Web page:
Re: "Sagan and Velikovsky" to appear in local book stores

Gerry Palo (
Mon, 23 Jan 1995 20:51:06 GMT

In article <3g0kme$>,
William S. Lawson <> wrote:
>Actually, Einstein is sometimes held up as a "supporter" of Velikovsky. He was
>always cordial to him. What he actually said about the book, however, was:
>"It's not a bad book -- it really isn't. It's just that it's completely
>crazy." (My apologies if this quote is inexact, but it is accurate in spirit.)
> -- Bill Lawson

What he meant by that cannot be ascertained outside the rest of the
context of the conversation and of his ongoing discussions with
Velikovsky, and an objective report of this may never be made
available. It could well be he was speaking of the craziness of a
revolutionary and correct idea that is destined to turn things upside
down once it is fully realized. One can imagine Einstein saying the same
thing of his own discovery of, say, the special theory of relativity.
What the quote does show is that, whatever he thought about Velikovsky's
book, he grasped the significance for all scientific knowledge if it were
to be correct.

Much of the context of the Velikovsky-Einstein dialog and correspondence
remains unpublished in the hands of Velikovsky's children, or whoever has
custody of his literary estate. From what I understand they refuse to
publish any of it or make it available to scholars. Likewise several of
Velikovsky's unpublished books and articles. Of course, in the case of
correspondence, it would be Velikovsky who had the letters from Einstein,
while the Einstein estate would only have Velikovsky's letters plus any
carbon copies (this was pre-xerox) Einstein may have made of his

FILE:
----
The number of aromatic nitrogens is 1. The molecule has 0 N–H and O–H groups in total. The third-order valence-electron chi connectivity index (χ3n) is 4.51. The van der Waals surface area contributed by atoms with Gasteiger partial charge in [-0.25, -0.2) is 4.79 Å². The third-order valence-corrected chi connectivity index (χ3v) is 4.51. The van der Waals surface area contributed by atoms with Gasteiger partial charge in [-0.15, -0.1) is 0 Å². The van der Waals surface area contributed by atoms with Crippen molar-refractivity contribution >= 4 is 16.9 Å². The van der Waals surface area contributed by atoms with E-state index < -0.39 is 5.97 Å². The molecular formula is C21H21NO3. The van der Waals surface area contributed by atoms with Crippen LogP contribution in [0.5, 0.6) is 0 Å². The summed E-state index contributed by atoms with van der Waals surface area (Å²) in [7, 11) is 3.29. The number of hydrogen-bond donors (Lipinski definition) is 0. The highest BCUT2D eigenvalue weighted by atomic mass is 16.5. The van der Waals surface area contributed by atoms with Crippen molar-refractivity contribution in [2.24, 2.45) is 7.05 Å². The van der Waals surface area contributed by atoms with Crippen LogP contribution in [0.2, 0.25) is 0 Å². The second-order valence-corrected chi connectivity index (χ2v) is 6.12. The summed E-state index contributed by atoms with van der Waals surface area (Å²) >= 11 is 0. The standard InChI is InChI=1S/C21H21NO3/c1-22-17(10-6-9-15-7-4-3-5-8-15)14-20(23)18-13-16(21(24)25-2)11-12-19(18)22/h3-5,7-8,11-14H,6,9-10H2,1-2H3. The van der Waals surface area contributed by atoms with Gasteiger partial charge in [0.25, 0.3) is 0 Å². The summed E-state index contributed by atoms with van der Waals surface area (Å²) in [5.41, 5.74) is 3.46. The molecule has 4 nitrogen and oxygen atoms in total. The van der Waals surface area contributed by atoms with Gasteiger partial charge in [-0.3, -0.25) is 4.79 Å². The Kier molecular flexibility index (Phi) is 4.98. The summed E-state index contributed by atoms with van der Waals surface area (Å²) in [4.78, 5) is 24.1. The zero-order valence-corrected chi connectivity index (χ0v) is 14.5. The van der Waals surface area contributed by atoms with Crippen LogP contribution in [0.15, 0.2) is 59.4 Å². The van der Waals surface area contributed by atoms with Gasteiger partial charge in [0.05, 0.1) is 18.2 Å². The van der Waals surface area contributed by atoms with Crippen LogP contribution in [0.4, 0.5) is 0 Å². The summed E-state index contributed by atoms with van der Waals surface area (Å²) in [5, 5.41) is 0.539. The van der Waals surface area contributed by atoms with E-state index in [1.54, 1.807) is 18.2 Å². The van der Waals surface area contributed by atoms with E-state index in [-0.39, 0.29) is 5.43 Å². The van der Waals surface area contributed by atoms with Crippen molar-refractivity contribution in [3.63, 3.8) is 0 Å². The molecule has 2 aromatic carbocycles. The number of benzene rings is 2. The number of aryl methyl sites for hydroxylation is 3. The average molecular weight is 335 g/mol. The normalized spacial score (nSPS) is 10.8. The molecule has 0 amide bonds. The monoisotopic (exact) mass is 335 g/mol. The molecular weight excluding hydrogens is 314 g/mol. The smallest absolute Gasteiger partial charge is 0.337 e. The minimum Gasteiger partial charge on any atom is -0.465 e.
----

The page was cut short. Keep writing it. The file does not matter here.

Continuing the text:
Velikovsky did say already in Earth in Upheaval that Einstein did not
accept his hypothesis about electromagnetism in the solar system, but he
also says that when, in accordance with Velikovsky's "advance claim"
Jupiter was found to emit radio waves, Einstein's interest was renewed and
he resolved to take steps to appeal for the reevaluation of Velikovsky's
ideas and to undertake experiments he ahd suggested. But within days of
the discovery, Einstein was dead, and nothing more came of it. For this
we only have Velikovsky's own words, for which the only corroboration
seems to be locked up and unavailable. Velikovsky'sideas may or may not
be both crazy and wrong, but what Einstein thought of them, especially
during the last few days of his life, cannot be determined from the
evidence at hand.

It is fair to withold acceptance of Velikovsky's uncorroborated
statements, but Einstein's biographers cannot be held to have been
completely objective either. If I am not mistaken, his first official
biographer did not mention Velikovsky at all, even though, whatever
Einstein's opinion of his book's merits, they had had a long association
with each other and were in correspondence over Velikovsky's books and
the controversy surrounding them. I believe that subsequent biographies
have corrected this lacuna but this is a little late. The suspicion of
bias is great enough to take it all with more than a grain of salt.

Gerry Palo


Gerry and Janet Palo Denver, Colorado